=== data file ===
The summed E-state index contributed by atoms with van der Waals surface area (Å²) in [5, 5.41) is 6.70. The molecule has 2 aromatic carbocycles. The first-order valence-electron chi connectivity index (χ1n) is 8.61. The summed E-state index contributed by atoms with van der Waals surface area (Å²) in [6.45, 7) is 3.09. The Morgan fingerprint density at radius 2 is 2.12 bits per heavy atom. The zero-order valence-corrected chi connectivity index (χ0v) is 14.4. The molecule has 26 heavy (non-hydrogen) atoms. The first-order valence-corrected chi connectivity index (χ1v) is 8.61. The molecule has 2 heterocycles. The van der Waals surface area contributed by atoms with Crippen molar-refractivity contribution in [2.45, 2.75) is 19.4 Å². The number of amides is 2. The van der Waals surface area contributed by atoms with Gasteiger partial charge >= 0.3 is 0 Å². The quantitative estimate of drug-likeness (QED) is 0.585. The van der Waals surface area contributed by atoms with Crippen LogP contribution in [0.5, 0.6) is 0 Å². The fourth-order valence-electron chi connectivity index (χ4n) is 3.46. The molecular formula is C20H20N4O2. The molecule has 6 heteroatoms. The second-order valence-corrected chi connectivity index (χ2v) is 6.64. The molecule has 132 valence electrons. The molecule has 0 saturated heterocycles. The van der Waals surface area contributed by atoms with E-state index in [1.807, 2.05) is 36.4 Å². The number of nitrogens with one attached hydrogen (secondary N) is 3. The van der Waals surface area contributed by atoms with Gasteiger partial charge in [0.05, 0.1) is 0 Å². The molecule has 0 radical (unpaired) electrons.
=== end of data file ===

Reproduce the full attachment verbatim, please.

The summed E-state index contributed by atoms with van der Waals surface area (Å²) in [5, 5.41) is 6.70. The molecule has 2 aromatic carbocycles. The first-order valence-electron chi connectivity index (χ1n) is 8.61. The summed E-state index contributed by atoms with van der Waals surface area (Å²) in [6.45, 7) is 3.09. The Morgan fingerprint density at radius 2 is 2.12 bits per heavy atom. The zero-order valence-corrected chi connectivity index (χ0v) is 14.4. The molecule has 26 heavy (non-hydrogen) atoms. The first-order valence-corrected chi connectivity index (χ1v) is 8.61. The molecule has 2 heterocycles. The van der Waals surface area contributed by atoms with Crippen molar-refractivity contribution in [2.45, 2.75) is 19.4 Å². The number of amides is 2. The van der Waals surface area contributed by atoms with Gasteiger partial charge >= 0.3 is 0 Å². The quantitative estimate of drug-likeness (QED) is 0.585. The van der Waals surface area contributed by atoms with Crippen LogP contribution in [0.5, 0.6) is 0 Å². The fourth-order valence-electron chi connectivity index (χ4n) is 3.46. The molecular formula is C20H20N4O2. The molecule has 6 heteroatoms. The second-order valence-corrected chi connectivity index (χ2v) is 6.64. The molecule has 132 valence electrons. The molecule has 0 saturated heterocycles. The van der Waals surface area contributed by atoms with E-state index in [1.807, 2.05) is 36.4 Å². The number of nitrogens with one attached hydrogen (secondary N) is 3. The van der Waals surface area contributed by atoms with Gasteiger partial charge in [0.05, 0.1) is 0 Å². The molecule has 0 radical (unpaired) electrons.